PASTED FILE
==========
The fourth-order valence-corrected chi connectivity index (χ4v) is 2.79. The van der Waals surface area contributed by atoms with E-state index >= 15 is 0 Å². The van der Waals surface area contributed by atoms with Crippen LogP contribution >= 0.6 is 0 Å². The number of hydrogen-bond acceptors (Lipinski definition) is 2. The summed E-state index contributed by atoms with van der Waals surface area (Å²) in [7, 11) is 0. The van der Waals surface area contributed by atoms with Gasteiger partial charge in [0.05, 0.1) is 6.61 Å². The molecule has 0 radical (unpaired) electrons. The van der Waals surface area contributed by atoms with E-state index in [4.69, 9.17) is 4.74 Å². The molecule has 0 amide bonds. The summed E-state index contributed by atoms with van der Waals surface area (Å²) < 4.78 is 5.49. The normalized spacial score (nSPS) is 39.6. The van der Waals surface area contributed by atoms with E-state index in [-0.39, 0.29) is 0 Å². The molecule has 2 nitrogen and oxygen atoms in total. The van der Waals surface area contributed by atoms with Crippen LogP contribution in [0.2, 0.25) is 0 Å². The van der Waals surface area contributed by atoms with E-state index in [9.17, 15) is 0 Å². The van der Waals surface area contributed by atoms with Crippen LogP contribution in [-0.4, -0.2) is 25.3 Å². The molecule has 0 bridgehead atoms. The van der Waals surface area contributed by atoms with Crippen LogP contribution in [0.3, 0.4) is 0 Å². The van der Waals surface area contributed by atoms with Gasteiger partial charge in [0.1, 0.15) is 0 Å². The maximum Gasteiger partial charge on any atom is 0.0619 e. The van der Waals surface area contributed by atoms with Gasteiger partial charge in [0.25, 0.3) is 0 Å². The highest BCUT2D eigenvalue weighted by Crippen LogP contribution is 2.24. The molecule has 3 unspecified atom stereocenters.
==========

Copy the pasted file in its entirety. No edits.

The fourth-order valence-corrected chi connectivity index (χ4v) is 2.79. The van der Waals surface area contributed by atoms with E-state index >= 15 is 0 Å². The van der Waals surface area contributed by atoms with Crippen LogP contribution >= 0.6 is 0 Å². The number of hydrogen-bond acceptors (Lipinski definition) is 2. The summed E-state index contributed by atoms with van der Waals surface area (Å²) in [7, 11) is 0. The van der Waals surface area contributed by atoms with Gasteiger partial charge in [0.05, 0.1) is 6.61 Å². The molecule has 0 radical (unpaired) electrons. The van der Waals surface area contributed by atoms with E-state index in [4.69, 9.17) is 4.74 Å². The molecule has 0 amide bonds. The summed E-state index contributed by atoms with van der Waals surface area (Å²) < 4.78 is 5.49. The normalized spacial score (nSPS) is 39.6. The van der Waals surface area contributed by atoms with E-state index in [-0.39, 0.29) is 0 Å². The molecule has 2 nitrogen and oxygen atoms in total. The van der Waals surface area contributed by atoms with Crippen LogP contribution in [0.2, 0.25) is 0 Å². The van der Waals surface area contributed by atoms with E-state index in [9.17, 15) is 0 Å². The van der Waals surface area contributed by atoms with Crippen LogP contribution in [-0.4, -0.2) is 25.3 Å². The molecule has 0 bridgehead atoms. The van der Waals surface area contributed by atoms with Crippen LogP contribution in [0.3, 0.4) is 0 Å². The van der Waals surface area contributed by atoms with Gasteiger partial charge in [0.1, 0.15) is 0 Å². The maximum Gasteiger partial charge on any atom is 0.0619 e. The van der Waals surface area contributed by atoms with Gasteiger partial charge in [0.25, 0.3) is 0 Å². The highest BCUT2D eigenvalue weighted by Crippen LogP contribution is 2.24. The molecule has 3 unspecified atom stereocenters.